3 quick ways to get loans

There is still a considerable number of Filipinos who remain “unbanked” or without any bank accounts. In fact, the Central Bank of the Philippines noted in a survey released in 2017 that “only two in 10 families have been saving their money in banks.” The Central Bank noted that the country still has a long way to go in terms of setting up a more inclusive financial system.

But while it may be easy to convince people to open a bank account, may of them are still hesitant when it comes to seeking loans from banks. Many people are usually intimidated by the bank’s very strict requirements. For them, the red tape is too much trouble, especially when they only want to load small amounts. 

As such, many of them resort to informal means of securing loans. One very popular practice involves surrendering their payroll ATM cards (along with the PIN) to individual lenders (some are tagged as “loan sharks”). In a way, the cards are used as collateral to secure loans. The informal lenders give them cash in advance and collect payment through their ATMs. This is a rather risky arrangement because the lender has full control over the borrower’s payroll ATM card.

Filipinos must be informed that they can seek legitimate loans without going through banks or through dubious lenders. Here are the ways that they can get no-fuss loans:

1. Loans from family members. This is, perhaps, the easiest way to get a loan without having to submit a lot of documentation or ID. Your relatives will often give you the amount you need and just say, “Pay when you are able.” However, this is a practice that is easily abused, as we have encountered numerous cases of relatives not bothering to pay back their lenders. Yes, there are people who will conveniently forget that they borrowed money from their relatives.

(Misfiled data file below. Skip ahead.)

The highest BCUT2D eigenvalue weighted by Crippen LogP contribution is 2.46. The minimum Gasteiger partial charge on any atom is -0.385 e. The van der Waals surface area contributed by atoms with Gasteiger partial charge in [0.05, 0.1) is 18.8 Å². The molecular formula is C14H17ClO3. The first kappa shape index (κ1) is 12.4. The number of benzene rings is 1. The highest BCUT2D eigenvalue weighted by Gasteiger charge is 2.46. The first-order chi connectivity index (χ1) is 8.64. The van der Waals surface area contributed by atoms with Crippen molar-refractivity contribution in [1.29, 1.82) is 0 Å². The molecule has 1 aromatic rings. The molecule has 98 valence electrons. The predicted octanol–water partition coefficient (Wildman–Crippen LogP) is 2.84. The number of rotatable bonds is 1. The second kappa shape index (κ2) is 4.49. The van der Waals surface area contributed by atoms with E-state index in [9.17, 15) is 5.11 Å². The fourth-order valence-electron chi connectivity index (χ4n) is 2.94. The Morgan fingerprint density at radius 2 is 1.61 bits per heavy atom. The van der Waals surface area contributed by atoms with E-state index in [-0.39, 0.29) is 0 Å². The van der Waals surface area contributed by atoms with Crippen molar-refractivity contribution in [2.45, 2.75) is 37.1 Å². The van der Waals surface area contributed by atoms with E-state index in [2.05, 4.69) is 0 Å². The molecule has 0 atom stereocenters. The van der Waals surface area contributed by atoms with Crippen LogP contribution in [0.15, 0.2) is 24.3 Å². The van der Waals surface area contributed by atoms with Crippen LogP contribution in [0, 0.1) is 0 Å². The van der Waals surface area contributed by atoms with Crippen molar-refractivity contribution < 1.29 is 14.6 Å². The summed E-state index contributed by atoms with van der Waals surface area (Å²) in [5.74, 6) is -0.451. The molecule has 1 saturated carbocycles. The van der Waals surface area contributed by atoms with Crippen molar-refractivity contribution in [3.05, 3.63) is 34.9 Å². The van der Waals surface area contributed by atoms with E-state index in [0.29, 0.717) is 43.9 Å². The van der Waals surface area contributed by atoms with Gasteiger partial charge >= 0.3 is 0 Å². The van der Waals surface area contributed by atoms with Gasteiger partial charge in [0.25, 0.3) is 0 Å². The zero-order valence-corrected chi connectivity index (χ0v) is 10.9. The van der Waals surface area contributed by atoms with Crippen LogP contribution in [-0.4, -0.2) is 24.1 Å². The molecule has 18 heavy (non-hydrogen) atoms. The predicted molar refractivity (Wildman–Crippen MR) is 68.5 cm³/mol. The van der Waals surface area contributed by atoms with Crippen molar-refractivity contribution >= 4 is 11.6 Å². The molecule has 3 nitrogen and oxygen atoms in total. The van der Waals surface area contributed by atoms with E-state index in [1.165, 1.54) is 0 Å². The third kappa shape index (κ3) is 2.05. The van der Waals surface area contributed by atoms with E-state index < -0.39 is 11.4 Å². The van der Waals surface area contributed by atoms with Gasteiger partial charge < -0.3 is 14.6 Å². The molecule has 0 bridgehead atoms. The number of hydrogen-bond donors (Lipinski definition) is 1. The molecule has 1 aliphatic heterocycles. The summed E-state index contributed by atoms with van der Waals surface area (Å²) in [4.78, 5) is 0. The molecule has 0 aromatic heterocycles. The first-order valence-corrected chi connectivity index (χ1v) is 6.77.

To make sure that there is a degree of professionalism in this arrangement, it may be best if the relatives sign a contract where the lender is assured that he or she will get paid. It should specify penalties in case the borrower forfeits on the agreement. This is pretty much what Linda Stern of Money magazine advises in her article for CNN Money.

Since family members are involved, the contract’s terms most likely won’t be that strict.

2. Loans from community cooperatives. The smallest local government unit in the Philippines is the barangay (village). There are villages that have well established cooperatives who offer small loans to their members. Since they personally know their members and know where they live, they can grant loans faster without demanding any collateral.

The administrators of the cooperative will require borrowers to sign a contract or, at the very last, a promissory note indicating the terms of payment — which includes the deadline.

3. Loans from lending institutions. There are various lending institutions that are able to grant loans. Among them is Asteria Lending Inc., which covers the minimum personal loans amount of P2,000 and a maximum of P10,000 to first-time borrowers. It offers three variants of the loan based on payment terms. They are the following: 

  • 61 Days (payable on each 15th day from disbursement day via 4 installments)
  • 70 Days (payable on each 15th day from disbursement day via 5 installments)
  • 90 Days (payable on each 15th day from disbursement day via 6 installments) 

Meanwhile, those who are nth time borrowers can borrow up to P20,000, depending on his or her history of repayment and his or her salary.

The borrower must have one of the following government-issued IDs: UMID or new TIN ID; new PhilHealth ID, or drivers license. Then, he or she must have a bank account under his or her name to be able to receive the loan.

Best of all, the application for an Asteria loan is done online. It saves borrowers the hassle of having to physically submit the requirements. As for the repayment, it’s also very convenient. It can be done through Dragonpay Payment facilities that are available in every 7 Eleven, Cebuana, LBC, SM Payment Centers, Robinson Payment Centers, and Bayad Centers. (Sponsored Post)

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